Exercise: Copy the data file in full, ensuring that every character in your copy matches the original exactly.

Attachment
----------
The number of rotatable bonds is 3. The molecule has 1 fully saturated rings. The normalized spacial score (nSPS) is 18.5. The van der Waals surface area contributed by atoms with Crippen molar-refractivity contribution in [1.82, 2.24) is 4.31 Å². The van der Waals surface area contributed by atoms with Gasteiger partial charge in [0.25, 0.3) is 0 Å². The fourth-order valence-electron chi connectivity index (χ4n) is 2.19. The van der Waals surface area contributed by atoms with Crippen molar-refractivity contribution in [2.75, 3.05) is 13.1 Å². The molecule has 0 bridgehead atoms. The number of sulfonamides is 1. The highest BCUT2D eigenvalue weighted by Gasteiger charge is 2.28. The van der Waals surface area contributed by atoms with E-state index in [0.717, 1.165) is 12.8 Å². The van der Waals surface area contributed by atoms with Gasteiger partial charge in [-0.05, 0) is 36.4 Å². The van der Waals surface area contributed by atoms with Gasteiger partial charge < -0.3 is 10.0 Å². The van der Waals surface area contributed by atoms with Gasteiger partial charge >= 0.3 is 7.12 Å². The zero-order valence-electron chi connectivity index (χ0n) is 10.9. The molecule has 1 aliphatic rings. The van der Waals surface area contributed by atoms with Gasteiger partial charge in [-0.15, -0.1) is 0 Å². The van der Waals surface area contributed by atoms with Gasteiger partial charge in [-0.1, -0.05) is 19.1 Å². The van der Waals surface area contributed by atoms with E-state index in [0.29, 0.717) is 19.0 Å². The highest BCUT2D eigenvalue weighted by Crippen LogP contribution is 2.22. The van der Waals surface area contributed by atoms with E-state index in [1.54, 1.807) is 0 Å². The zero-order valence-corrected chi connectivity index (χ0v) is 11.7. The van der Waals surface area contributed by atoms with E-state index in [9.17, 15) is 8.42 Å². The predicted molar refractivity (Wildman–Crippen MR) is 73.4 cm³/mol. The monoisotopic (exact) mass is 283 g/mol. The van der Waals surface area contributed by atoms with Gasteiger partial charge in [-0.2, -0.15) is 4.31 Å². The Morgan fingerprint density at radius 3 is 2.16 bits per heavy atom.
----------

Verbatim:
The number of rotatable bonds is 3. The molecule has 1 fully saturated rings. The normalized spacial score (nSPS) is 18.5. The van der Waals surface area contributed by atoms with Crippen molar-refractivity contribution in [1.82, 2.24) is 4.31 Å². The van der Waals surface area contributed by atoms with Gasteiger partial charge in [0.25, 0.3) is 0 Å². The fourth-order valence-electron chi connectivity index (χ4n) is 2.19. The van der Waals surface area contributed by atoms with Crippen molar-refractivity contribution in [2.75, 3.05) is 13.1 Å². The molecule has 0 bridgehead atoms. The number of sulfonamides is 1. The highest BCUT2D eigenvalue weighted by Gasteiger charge is 2.28. The van der Waals surface area contributed by atoms with E-state index in [0.717, 1.165) is 12.8 Å². The van der Waals surface area contributed by atoms with Gasteiger partial charge in [-0.05, 0) is 36.4 Å². The van der Waals surface area contributed by atoms with Gasteiger partial charge < -0.3 is 10.0 Å². The van der Waals surface area contributed by atoms with Gasteiger partial charge >= 0.3 is 7.12 Å². The zero-order valence-electron chi connectivity index (χ0n) is 10.9. The molecule has 1 aliphatic rings. The van der Waals surface area contributed by atoms with Gasteiger partial charge in [-0.15, -0.1) is 0 Å². The van der Waals surface area contributed by atoms with Gasteiger partial charge in [-0.1, -0.05) is 19.1 Å². The van der Waals surface area contributed by atoms with E-state index in [0.29, 0.717) is 19.0 Å². The highest BCUT2D eigenvalue weighted by Crippen LogP contribution is 2.22. The van der Waals surface area contributed by atoms with E-state index in [1.54, 1.807) is 0 Å². The zero-order valence-corrected chi connectivity index (χ0v) is 11.7. The van der Waals surface area contributed by atoms with E-state index in [9.17, 15) is 8.42 Å². The predicted molar refractivity (Wildman–Crippen MR) is 73.4 cm³/mol. The monoisotopic (exact) mass is 283 g/mol. The van der Waals surface area contributed by atoms with Gasteiger partial charge in [-0.2, -0.15) is 4.31 Å². The Morgan fingerprint density at radius 3 is 2.16 bits per heavy atom.